In 1999, I began to co-operate with an artist friend of mine, Christoph Girardet. I shifted from analog filmmaking to digital video and I started having my work exhibited in the art world more and more. The concept of a shared (or doubled) authorship, the state-of-the-art technical options offered by the digital revolution and the yet unexplored possibilities of a spatial exhibition of my new work were new challenges. However, these new conditions also allowed me both to continue my previous artistic practice more easily and to expand it.
The impact of a strong autobiographic background, crucial for most of my individual films, has obviously decreased in my joint projects with Christoph. Nevertheless, there is a personal background to all of them and we generally start a new project contemplating the common challenges in our lives, whether they are new or recurring ones.
This past decade has seen the emergence of a variety of new sources for audiovisual materials, as a result our new works were generated under significantly different conditions than our solo works from the 90s. Whether it is Amazon or eBay, the Internet Movie Data Bank, or the release of the Prelinger Archive on archive.org: all this has been helpful for a more elaborate research for found footage projects and has made access to even distant and obscure materials much easier. This is why most of my recent found footage works could be based on the viewing of several hundred movies.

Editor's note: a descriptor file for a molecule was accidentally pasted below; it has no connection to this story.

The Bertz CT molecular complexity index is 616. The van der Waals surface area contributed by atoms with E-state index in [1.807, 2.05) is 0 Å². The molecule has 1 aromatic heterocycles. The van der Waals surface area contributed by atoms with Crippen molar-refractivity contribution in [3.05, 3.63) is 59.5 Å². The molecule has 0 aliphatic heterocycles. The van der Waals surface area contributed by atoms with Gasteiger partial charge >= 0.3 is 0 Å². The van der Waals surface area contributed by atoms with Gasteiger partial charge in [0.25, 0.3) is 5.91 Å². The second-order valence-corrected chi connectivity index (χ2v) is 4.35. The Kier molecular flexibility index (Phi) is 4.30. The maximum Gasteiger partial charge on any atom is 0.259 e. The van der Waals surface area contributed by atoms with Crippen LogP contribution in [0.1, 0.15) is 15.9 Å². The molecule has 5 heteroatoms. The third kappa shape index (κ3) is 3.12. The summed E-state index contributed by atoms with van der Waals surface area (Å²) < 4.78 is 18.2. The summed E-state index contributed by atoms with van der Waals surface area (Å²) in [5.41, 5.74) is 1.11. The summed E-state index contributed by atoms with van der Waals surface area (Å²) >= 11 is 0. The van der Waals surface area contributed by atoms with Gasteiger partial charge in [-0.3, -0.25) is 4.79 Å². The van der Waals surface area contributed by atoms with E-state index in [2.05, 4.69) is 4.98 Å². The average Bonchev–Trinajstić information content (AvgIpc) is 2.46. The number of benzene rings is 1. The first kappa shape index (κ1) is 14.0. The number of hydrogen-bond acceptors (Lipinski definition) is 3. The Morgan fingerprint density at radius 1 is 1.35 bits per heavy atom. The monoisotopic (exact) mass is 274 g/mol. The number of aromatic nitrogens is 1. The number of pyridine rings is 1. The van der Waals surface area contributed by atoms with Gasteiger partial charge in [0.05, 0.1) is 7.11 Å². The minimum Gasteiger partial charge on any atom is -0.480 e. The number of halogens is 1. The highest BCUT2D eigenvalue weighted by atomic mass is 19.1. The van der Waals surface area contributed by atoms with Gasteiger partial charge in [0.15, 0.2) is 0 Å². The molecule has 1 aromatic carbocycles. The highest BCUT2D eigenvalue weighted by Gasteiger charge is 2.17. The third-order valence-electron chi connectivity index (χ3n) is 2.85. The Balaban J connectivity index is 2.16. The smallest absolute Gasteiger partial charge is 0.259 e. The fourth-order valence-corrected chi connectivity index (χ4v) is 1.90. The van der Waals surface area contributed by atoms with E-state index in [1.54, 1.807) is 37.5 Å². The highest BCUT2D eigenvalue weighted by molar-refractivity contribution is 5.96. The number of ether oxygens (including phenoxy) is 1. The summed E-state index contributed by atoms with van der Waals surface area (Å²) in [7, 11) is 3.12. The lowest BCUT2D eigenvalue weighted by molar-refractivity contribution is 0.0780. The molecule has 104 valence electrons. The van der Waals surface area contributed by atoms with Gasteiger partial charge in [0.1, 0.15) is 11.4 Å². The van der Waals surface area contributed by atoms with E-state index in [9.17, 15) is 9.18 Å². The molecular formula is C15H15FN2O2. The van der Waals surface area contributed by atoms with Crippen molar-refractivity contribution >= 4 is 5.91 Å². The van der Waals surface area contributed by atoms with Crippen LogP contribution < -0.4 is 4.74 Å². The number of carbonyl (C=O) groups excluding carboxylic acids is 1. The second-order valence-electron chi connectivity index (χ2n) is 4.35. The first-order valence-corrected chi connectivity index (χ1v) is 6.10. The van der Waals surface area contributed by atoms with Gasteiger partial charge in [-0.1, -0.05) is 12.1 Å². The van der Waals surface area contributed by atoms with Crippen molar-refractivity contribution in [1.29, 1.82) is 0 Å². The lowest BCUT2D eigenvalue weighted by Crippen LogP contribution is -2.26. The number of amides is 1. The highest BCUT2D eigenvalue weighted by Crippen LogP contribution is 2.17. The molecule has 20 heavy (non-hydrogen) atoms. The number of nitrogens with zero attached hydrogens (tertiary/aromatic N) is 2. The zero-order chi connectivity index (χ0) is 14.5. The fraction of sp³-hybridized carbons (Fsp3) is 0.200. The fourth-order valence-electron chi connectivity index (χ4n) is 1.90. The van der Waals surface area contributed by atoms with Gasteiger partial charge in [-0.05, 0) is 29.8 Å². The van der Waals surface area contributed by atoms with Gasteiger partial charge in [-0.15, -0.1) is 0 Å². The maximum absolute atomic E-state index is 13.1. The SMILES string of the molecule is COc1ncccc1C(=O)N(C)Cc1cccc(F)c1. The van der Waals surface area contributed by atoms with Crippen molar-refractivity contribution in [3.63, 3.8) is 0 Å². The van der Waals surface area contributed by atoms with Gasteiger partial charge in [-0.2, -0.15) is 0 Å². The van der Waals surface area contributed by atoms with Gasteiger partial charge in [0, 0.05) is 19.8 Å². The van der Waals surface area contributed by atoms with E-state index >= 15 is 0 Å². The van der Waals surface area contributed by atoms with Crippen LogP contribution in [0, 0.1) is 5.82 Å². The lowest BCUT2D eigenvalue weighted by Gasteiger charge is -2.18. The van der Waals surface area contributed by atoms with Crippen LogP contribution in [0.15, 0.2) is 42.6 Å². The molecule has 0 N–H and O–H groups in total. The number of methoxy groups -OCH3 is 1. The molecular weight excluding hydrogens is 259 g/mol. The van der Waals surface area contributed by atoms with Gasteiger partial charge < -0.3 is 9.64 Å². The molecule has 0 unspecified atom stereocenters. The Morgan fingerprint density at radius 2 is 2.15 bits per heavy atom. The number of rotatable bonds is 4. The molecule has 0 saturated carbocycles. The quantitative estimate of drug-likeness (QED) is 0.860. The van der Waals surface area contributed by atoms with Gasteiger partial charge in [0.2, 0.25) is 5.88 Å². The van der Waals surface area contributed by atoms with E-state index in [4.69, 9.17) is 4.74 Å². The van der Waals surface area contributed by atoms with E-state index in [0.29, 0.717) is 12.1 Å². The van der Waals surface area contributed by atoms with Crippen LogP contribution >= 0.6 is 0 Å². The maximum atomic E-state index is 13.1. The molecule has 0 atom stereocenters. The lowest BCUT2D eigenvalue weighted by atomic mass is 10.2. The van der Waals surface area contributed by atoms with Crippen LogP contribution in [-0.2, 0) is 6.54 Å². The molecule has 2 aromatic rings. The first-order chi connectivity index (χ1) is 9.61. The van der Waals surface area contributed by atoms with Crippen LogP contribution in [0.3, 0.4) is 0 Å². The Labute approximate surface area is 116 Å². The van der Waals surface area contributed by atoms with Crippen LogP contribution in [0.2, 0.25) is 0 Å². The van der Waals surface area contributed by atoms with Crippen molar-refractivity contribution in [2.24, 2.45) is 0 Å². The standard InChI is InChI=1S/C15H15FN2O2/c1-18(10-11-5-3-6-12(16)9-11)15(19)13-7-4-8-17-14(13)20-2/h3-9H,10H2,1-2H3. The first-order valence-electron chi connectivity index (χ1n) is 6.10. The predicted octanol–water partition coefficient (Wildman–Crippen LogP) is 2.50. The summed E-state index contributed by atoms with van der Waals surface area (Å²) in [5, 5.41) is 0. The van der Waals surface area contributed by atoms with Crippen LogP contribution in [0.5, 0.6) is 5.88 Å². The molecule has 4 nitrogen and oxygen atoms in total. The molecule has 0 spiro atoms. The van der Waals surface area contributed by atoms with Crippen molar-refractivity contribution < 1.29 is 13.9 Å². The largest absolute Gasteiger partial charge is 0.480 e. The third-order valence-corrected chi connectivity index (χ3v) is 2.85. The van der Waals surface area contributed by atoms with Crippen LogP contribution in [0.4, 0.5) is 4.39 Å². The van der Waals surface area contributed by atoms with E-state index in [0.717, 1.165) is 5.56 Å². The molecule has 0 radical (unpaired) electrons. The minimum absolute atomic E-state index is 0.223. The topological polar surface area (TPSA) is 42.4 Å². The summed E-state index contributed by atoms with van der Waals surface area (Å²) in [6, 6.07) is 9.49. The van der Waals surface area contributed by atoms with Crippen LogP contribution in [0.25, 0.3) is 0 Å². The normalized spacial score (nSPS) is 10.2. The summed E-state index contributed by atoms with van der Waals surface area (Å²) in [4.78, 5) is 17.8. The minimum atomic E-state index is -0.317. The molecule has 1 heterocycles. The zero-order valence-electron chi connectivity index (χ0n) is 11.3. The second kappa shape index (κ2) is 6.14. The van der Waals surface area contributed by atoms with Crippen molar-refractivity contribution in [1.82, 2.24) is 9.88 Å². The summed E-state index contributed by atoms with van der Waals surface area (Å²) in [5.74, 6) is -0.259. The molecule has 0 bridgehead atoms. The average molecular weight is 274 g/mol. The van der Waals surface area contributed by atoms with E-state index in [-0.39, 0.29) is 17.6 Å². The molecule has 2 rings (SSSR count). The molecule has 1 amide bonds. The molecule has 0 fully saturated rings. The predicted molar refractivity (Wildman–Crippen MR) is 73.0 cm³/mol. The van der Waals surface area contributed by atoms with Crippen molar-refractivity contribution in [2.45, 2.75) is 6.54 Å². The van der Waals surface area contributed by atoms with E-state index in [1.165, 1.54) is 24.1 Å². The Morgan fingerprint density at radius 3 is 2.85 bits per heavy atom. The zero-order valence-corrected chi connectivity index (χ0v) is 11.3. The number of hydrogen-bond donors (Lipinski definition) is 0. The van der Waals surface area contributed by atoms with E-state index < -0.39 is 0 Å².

At the same time, working with found footage has turned into a common cultural activity and the subversive potential it had formerly gained within experimental cinema seems to be fading away gradually. Nowadays, YouTube is full of home made mash-ups – and major production companies and distributors such as Paramount Pictures, New Line Cinema and Pathe are even commissioning found footage clips by artists’ groups such as Addictive TV who were asked (and well paid for) remixing shots of Slumdog Millionaire, Iron Man, and Shoot Em Up in viral trailers meant to reach those parts of the web other trailers would not reach. Obviously, capitalism’s ability to absorb, to swallow everything, may even turn an artistic technique apparently subversive into just another marketing tool.
These days, most images have a long history of being used (and abused) for a broad range of purposes. In societies infused with images, we cannot but diagnose a corruption of meaning, a preceding emptying of the original visual semantics. The simultaneity of an increasing circulation of images and an accelerated loss of content has something exhausting about it. The image industry has turned us viewers into customers looking for quick-fix satisfiers while withholding true satisfaction. It has become increasingly difficult to subvert this mechanism using images produced by this very industry.